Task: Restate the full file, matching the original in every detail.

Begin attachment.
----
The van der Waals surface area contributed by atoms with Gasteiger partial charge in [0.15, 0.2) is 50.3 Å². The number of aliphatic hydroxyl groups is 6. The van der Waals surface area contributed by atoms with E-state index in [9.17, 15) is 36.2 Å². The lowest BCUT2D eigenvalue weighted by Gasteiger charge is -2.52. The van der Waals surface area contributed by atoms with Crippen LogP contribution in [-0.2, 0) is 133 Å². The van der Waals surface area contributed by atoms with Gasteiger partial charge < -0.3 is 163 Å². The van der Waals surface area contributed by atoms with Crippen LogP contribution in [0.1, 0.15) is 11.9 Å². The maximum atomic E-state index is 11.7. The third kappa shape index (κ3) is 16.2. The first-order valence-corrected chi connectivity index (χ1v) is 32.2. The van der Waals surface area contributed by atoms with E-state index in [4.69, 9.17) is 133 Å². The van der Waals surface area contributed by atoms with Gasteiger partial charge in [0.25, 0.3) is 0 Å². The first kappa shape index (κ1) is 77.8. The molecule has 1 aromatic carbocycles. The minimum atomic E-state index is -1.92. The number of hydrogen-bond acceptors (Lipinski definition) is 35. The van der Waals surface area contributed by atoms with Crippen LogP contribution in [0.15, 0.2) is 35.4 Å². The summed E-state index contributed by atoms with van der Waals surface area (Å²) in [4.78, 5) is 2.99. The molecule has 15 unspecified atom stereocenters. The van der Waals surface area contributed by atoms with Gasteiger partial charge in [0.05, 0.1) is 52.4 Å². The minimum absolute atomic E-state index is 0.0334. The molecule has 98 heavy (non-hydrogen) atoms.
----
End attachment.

The van der Waals surface area contributed by atoms with Gasteiger partial charge in [0.15, 0.2) is 50.3 Å². The number of aliphatic hydroxyl groups is 6. The van der Waals surface area contributed by atoms with E-state index in [9.17, 15) is 36.2 Å². The lowest BCUT2D eigenvalue weighted by Gasteiger charge is -2.52. The van der Waals surface area contributed by atoms with Crippen LogP contribution in [-0.2, 0) is 133 Å². The van der Waals surface area contributed by atoms with Gasteiger partial charge < -0.3 is 163 Å². The van der Waals surface area contributed by atoms with Crippen LogP contribution in [0.1, 0.15) is 11.9 Å². The maximum atomic E-state index is 11.7. The third kappa shape index (κ3) is 16.2. The first-order valence-corrected chi connectivity index (χ1v) is 32.2. The van der Waals surface area contributed by atoms with E-state index in [4.69, 9.17) is 133 Å². The van der Waals surface area contributed by atoms with Gasteiger partial charge in [0.25, 0.3) is 0 Å². The first kappa shape index (κ1) is 77.8. The molecule has 1 aromatic carbocycles. The minimum atomic E-state index is -1.92. The number of hydrogen-bond acceptors (Lipinski definition) is 35. The van der Waals surface area contributed by atoms with Crippen LogP contribution in [0.15, 0.2) is 35.4 Å². The summed E-state index contributed by atoms with van der Waals surface area (Å²) in [4.78, 5) is 2.99. The molecule has 15 unspecified atom stereocenters. The van der Waals surface area contributed by atoms with Gasteiger partial charge in [0.05, 0.1) is 52.4 Å². The minimum absolute atomic E-state index is 0.0334. The molecule has 98 heavy (non-hydrogen) atoms.